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The Impressive Geminids Meteor Shower Will Be Visible in Australia This Month

The spectacular starry event only happens once a year — and it'll be at its peak overnight between December 14 and 15.
By Concrete Playground
December 08, 2021
By Concrete Playground
December 08, 2021

Every December, the Geminids meteor shower lights up our skies. Considered to be the most spectacular meteor shower of the year, it's caused by a stream of debris, left by an asteroid dubbed the 3200 Phaethon, burning up in Earth's atmosphere.

The 2021 shower kicked off on Saturday, December 4, but it really is just getting started. While the Geminids runs through until Monday, December 20 this year, it's expected to be at its peak in Australia overnight between Tuesday, December 14–Wednesday, December 15. Christmas lights aren't the only spectacle worth peering at this month, clearly.

If you fancy a stint of stargazing, you'll want to look up on Tuesday, December 14 from around 9pm in Brisbane, 10pm in Perth, 11pm in Sydney, 11.30pm in Adelaide and 12am in Melbourne. The best time to catch an eyeful will be after midnight, when the moon has set and its light will not interfere, but before sunrise.

Australia is also expected to get a great vantage on the on the evening of Monday, December 13, if you'd like to double your viewing.

Some years, you can catch as many as 150 meteors every 60 minutes, so this definitely isn't just any old meteor shower.

NASA, Marshall Space Flight Center, Jeff Dai.

For your best chances, it's worth getting as far away from bright lights as possible. This could be a good excuse to head out of the city to a clear-skied camping spot — and pray for no clouds. To see the meteors, you'll need to give your eyes around 15–30 minutes to adapt to the dark (so try to avoid checking your phone) and look to the northeast.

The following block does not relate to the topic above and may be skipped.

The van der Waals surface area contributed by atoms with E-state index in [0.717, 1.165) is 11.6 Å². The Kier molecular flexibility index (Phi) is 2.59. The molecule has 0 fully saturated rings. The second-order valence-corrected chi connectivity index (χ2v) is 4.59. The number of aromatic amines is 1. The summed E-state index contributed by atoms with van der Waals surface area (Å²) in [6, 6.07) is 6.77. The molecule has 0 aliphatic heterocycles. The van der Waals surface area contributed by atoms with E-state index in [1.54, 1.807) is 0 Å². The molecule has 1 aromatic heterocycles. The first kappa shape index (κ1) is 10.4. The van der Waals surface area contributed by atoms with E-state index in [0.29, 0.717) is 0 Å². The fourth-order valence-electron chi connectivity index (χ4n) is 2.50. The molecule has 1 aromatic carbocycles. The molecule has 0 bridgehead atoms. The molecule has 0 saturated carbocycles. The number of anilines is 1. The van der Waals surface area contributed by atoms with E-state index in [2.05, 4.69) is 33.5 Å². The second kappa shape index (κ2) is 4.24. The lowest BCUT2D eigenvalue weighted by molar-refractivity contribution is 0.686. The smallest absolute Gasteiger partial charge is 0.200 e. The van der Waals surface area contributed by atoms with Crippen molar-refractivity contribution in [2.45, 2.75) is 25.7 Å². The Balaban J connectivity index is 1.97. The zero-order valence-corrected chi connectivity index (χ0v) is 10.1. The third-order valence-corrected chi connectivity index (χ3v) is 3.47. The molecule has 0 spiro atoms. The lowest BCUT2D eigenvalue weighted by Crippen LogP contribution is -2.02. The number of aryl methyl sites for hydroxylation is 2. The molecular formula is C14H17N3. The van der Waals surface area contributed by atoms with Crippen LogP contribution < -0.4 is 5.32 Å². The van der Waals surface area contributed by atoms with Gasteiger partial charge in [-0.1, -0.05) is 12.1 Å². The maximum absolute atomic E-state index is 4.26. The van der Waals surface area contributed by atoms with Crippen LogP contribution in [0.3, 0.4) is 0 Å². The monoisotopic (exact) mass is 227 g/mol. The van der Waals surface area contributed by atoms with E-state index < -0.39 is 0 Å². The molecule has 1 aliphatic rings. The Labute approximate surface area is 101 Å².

The shower's name comes from the constellation from which they appear to come, Gemini. So that's what you'll be looking for in the sky. To locate Gemini, we recommend downloading the Sky Map app — it's the easiest way to navigate the night sky (and is a lot of fun to use even on a non-meteor shower night).

If you're more into specifics, Time and Date also has a table that shows the direction and altitude of the Geminids.

The Geminids meteor shower runs from Saturday, December 4–Monday, December 20, and will be at its peak during the night on Tuesday, December 14–Wednesday, December 15. For further details, head to Time and Date.

Top image: A composite of 163 photos taken over 90 minutes during the Geminids by Jeff Smallwood for Flickr.

Published on December 08, 2021 by Concrete Playground
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